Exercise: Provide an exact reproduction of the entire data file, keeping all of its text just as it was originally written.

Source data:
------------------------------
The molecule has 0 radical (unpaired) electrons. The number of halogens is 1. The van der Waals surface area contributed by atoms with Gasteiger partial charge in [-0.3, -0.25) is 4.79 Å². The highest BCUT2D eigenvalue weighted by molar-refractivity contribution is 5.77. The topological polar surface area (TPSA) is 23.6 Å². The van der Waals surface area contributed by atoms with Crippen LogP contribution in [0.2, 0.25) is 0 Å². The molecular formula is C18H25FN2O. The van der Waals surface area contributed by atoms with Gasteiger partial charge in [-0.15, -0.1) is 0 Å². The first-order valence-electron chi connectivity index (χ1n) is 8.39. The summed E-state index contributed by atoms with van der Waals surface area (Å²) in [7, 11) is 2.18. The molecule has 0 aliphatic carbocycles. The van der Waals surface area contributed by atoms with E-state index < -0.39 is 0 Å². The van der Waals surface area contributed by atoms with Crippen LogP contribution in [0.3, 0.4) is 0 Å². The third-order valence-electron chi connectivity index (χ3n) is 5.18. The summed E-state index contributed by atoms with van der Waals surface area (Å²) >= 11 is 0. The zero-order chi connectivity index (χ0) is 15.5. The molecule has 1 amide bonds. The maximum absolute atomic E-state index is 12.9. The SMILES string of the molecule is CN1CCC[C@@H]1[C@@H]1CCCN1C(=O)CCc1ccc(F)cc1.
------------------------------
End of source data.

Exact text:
The molecule has 0 radical (unpaired) electrons. The number of halogens is 1. The van der Waals surface area contributed by atoms with Gasteiger partial charge in [-0.3, -0.25) is 4.79 Å². The highest BCUT2D eigenvalue weighted by molar-refractivity contribution is 5.77. The topological polar surface area (TPSA) is 23.6 Å². The van der Waals surface area contributed by atoms with Crippen LogP contribution in [0.2, 0.25) is 0 Å². The molecular formula is C18H25FN2O. The van der Waals surface area contributed by atoms with Gasteiger partial charge in [-0.15, -0.1) is 0 Å². The first-order valence-electron chi connectivity index (χ1n) is 8.39. The summed E-state index contributed by atoms with van der Waals surface area (Å²) in [7, 11) is 2.18. The molecule has 0 aliphatic carbocycles. The van der Waals surface area contributed by atoms with E-state index < -0.39 is 0 Å². The van der Waals surface area contributed by atoms with Crippen LogP contribution in [0.3, 0.4) is 0 Å². The third-order valence-electron chi connectivity index (χ3n) is 5.18. The summed E-state index contributed by atoms with van der Waals surface area (Å²) >= 11 is 0. The zero-order chi connectivity index (χ0) is 15.5. The molecule has 1 amide bonds. The maximum absolute atomic E-state index is 12.9. The SMILES string of the molecule is CN1CCC[C@@H]1[C@@H]1CCCN1C(=O)CCc1ccc(F)cc1.